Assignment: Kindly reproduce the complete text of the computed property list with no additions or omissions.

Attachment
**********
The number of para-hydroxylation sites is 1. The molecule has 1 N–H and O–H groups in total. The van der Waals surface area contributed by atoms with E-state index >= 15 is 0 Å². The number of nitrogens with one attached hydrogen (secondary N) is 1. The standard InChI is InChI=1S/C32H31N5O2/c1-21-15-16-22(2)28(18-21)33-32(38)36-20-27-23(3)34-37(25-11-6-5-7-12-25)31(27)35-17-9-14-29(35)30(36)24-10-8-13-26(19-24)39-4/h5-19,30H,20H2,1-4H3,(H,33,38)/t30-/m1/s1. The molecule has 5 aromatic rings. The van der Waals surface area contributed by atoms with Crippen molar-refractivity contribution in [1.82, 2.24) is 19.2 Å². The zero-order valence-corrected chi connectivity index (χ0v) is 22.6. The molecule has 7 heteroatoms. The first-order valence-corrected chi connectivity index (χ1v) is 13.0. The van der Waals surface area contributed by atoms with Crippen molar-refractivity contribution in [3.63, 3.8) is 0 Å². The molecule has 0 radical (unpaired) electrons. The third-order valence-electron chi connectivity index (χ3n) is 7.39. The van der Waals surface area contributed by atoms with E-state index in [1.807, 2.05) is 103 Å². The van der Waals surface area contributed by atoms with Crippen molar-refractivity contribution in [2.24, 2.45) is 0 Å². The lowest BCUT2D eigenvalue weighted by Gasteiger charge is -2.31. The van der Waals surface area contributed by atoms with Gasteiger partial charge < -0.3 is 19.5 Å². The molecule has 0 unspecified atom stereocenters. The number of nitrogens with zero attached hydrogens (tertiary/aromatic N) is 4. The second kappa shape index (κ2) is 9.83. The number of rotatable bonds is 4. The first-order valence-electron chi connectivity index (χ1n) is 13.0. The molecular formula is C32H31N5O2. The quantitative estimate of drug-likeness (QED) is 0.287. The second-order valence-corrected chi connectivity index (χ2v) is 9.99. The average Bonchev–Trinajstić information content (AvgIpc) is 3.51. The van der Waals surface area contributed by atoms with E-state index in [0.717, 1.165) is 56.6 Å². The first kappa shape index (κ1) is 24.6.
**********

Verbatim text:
The number of para-hydroxylation sites is 1. The molecule has 1 N–H and O–H groups in total. The van der Waals surface area contributed by atoms with E-state index >= 15 is 0 Å². The number of nitrogens with one attached hydrogen (secondary N) is 1. The standard InChI is InChI=1S/C32H31N5O2/c1-21-15-16-22(2)28(18-21)33-32(38)36-20-27-23(3)34-37(25-11-6-5-7-12-25)31(27)35-17-9-14-29(35)30(36)24-10-8-13-26(19-24)39-4/h5-19,30H,20H2,1-4H3,(H,33,38)/t30-/m1/s1. The molecule has 5 aromatic rings. The van der Waals surface area contributed by atoms with Crippen molar-refractivity contribution in [1.82, 2.24) is 19.2 Å². The zero-order valence-corrected chi connectivity index (χ0v) is 22.6. The molecule has 7 heteroatoms. The first-order valence-corrected chi connectivity index (χ1v) is 13.0. The van der Waals surface area contributed by atoms with Crippen molar-refractivity contribution in [3.63, 3.8) is 0 Å². The molecule has 0 radical (unpaired) electrons. The third-order valence-electron chi connectivity index (χ3n) is 7.39. The van der Waals surface area contributed by atoms with E-state index in [1.807, 2.05) is 103 Å². The van der Waals surface area contributed by atoms with Crippen molar-refractivity contribution in [2.24, 2.45) is 0 Å². The lowest BCUT2D eigenvalue weighted by Gasteiger charge is -2.31. The van der Waals surface area contributed by atoms with Gasteiger partial charge < -0.3 is 19.5 Å². The molecule has 0 unspecified atom stereocenters. The number of nitrogens with zero attached hydrogens (tertiary/aromatic N) is 4. The second kappa shape index (κ2) is 9.83. The number of rotatable bonds is 4. The first-order valence-electron chi connectivity index (χ1n) is 13.0. The molecular formula is C32H31N5O2. The quantitative estimate of drug-likeness (QED) is 0.287. The second-order valence-corrected chi connectivity index (χ2v) is 9.99. The average Bonchev–Trinajstić information content (AvgIpc) is 3.51. The van der Waals surface area contributed by atoms with E-state index in [0.717, 1.165) is 56.6 Å². The first kappa shape index (κ1) is 24.6.